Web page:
Citing claims and documenting evidence within 3D modelsIt is, however, far from obvious how to cite claims and document evidence in constructing 3D digital environments and artifacts. Embedding footnote numbers all over the place would be distracting, sacrificing the very sort of immersion which at least some content creators seek to achieve in their projects. And where to put the actual footnotes, in any case?
Such questions are evolving as the technology for creating and curating digital objects and environments evolve. But we can get a sense for how one might answer it by considering one well-developed system for representing metadata in a 3D virtual environment, the one included within VSim, developed by the Institute for Digital Research and Education at UCLA. VSim is a free platform (developed using a NEH DH Start-Up Grant) that enables users to interact with 3D models (objects or environments), create linear presentations within 3D models, and embed resources (including metadata) in 3D models. To get a general sense for VSim, have a look at VSim_The Movie. Of particular interest to us is the discussion of VSim's capabilities for embedding metadata (by authors) and displaying it (to users), which starts at about 5.5 minutes into into this approximately 12 minute clip. Here is a screen shot of VSim's author interface for embedding resources. And here is a screenshot of VSim's user interface for viewing embedded resources. There are multiple alternatives to VSim for representing metadata within 3D models, but consideration of how VSim works should give you a broad sense of available strategies for discharging authorial responsibilities to accessibly cite sources and document evidence while working with 3D models.
Representing degrees of confidence and uncertainty within 3D modelsNecessarily, in creating a digital object or 3D digital environment representing a real object or environment about which not everything is known, gaps will have to be filled in. The ruins of a building on Delos (Greece) might suggest that it had a roof, for instance. But various questions remain more or less wide open, like the height of the roof, the interface to the roof, the support structure for the roof, the roof type, and so on. A navigable 3D reconstruction of this building will have to fill in all of these gaps, and the parts of the building that are conjectured will tend to look just like parts of the building that are known with certainty or hypothesized with great confidence. But as noted earlier, as academics, we have a responsibility to grade the confidence or uncertainty of the claims we make in constructing 3D models.
Responses to the challenge of how we might go about representing degrees of confidence and uncertainty in elements of 3D models are much less well-developed than responses to the challenge of capturing and representing metadata. One option (employed by the Digital Hadrian's Villa Project discussed earlier) is just to include all of the metadata for the project on a companion website. But I suspect that such information is even less likely to be perused than the endnotes in an academic book, because correlating the elements of a 3D model with information on a companion website is apt to take considerable effort. Another option would be to just gray out portions of 3D models in which the designer has little confidence. But this approach would likely militate against the immersiveness of the model involved, and it would not do well at representing alternative hypotheses about uncertain elements of models.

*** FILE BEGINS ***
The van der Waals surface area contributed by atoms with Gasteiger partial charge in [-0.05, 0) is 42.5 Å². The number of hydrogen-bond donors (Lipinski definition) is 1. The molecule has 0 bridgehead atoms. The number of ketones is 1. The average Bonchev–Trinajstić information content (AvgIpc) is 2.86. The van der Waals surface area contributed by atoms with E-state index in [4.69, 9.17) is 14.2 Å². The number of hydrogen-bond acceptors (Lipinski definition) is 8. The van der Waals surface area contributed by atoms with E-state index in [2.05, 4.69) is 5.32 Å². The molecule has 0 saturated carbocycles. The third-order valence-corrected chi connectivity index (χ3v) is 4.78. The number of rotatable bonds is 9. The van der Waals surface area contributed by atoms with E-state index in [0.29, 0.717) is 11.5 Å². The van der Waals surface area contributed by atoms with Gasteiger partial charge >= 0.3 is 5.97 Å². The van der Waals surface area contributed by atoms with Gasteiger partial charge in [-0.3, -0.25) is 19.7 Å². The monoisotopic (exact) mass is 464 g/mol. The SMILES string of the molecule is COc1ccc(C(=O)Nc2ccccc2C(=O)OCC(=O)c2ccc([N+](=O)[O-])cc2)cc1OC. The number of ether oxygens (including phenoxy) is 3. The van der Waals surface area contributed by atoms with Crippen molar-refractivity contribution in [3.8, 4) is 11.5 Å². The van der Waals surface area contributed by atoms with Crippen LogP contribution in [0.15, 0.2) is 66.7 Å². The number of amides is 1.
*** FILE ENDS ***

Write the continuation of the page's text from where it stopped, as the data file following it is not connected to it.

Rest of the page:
For a third option that may avoid the drawbacks of the two options just mentioned, we return to VSim. So far as I am aware, VSim does not explicitly include a mechanism for grading the confidence or uncertainly that designers have in the various elements of the 3D models they manipulate within VSim. But one project made accessible within VSim, Digital Karnak (directed by Elaine Sullivan while she was at UCLA's Institute for Digital Research and Education, includes an feature that could be adapted to to register either degrees of confidence in the elements of a 3D model or even to register an array of alternative hypotheses about such elements. The feature in question is a "time slider" used to show how the actual archaeological site at Carnac looked at different times. For a look at this time slider, follow this link to a talk by Elaine on Digital Karnak; discussion of the time slider occurs from about 18.5 minutes into this approximately 1 hour and 12 minute clip. It would be fairly straightforward to repurpose something like Digital Karnak's time slider into a slider that represented different hypotheses about elements of 3D model. And by assigning something like confidence values to the elements of a 3D model, one could alternatively repurpose this time slider into a "confidence slider," with one end of the slider showing only parts of the model with high confidence values. Moving the slider towards the other end might progressively overlay the high confidence value elements of the model with more speculative elements.
There are other options than this for representing degrees of confidence and uncertainty within digital 3D models, but consideration of the above should get you started in thinking about how to do this within your own projects.